Topic: How to Choose Bike Wheels

How to Choose Bike Wheels

Bike wheels are simple right? There’s two of them, they’re round, they go in circles and let you go places, not much to talk about there. The world of bike wheels can get complicated quickly though. There are a whole bunch of technical terms, different standards, high-tech materials, and technical jargon that make the simple process of picking new wheels for your bike a potentially tricky task.To get more news about mountain rims, you can visit official website.

Amid all that noise, there are a few fundamental terms and features that have the biggest impacts on how your wheels perform, how much they weigh, and how long they last. So if you’re looking for a new pair of wheels, for any bike, from your road whip to a downhill sled, we’ve put together this guide on how to choose bike wheels, rims, hubs, and spokes to help you decipher all the chatter. So dig in, figure out what features really matter the most to you, and then go have fun riding those new wheels, confident that you found a set that’s perfect for you.
All types of bike riders are interested in making their bikes as light as possible, without sacrificing durability. But wheels are an especially important place to save weight. That’s because they act as a rotating mass, so their inertia affects the bike’s ride quality even more. There’s an old saying that “an ounce off the wheels is worth a pound off the frame.” And in practice, that holds true. Lighter wheels help your bike accelerate more easily, they make it quicker, and more playful. It’s impossible not to feel the difference a lighter wheelset makes.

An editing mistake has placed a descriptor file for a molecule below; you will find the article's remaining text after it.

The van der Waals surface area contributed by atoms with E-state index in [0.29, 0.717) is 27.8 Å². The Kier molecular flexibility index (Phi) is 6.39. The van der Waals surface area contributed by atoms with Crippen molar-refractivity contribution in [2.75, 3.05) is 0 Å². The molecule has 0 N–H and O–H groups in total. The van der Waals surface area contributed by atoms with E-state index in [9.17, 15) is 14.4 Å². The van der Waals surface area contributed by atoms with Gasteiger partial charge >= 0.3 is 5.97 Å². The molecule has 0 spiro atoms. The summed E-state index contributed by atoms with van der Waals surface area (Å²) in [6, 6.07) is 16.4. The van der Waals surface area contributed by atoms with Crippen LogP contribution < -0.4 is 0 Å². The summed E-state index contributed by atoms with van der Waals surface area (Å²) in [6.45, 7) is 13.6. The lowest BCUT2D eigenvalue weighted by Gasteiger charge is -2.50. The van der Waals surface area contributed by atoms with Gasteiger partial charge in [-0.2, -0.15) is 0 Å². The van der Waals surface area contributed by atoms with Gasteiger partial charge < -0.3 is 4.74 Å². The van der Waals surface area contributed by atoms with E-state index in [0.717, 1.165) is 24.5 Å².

But weight is just one part of a triangle of attributes that you’re looking for. It must be balanced with durability, and stiffness. Generally, lighter wheels are less durable than heavier ones, unless you pay a premium for carbon wheels. And lighter wheels are often more flexible, so more aggressive riders will feel them flexing in hard corners, which is disconcerting. So, while weight shouldn’t be your first priority when shopping for new wheels, it’s an important factor to think about.

One of the biggest controversies in modern mountain biking has to do with hub spacing. Hub spacing is simply the width of the hub of the wheel, as it fits into the frame or fork. Folks argue about the merits of different spacings, but the good news is, it doesn’t really matter if you’re just buying new wheels for a bike you already own. You just need to make sure you’re buying wheels with the same spacing that your frame and fork have. Make sure to check both, manufacturers will list frame spacing on their websites, and fork manufacturers will, too. If you bought your bike used, don’t assume the fork has the same spacing listed on the bike when it was new, it may have an aftermarket fork with different spacing, so it’s always good to double check.

In general, wider spaced frames and forks allow for stiffer wheels. The wider the spoke flanges are, the greater the bracing angle between spokes is, and the stronger and stiffer the wheels are. Here’s a chart of common axle spacings.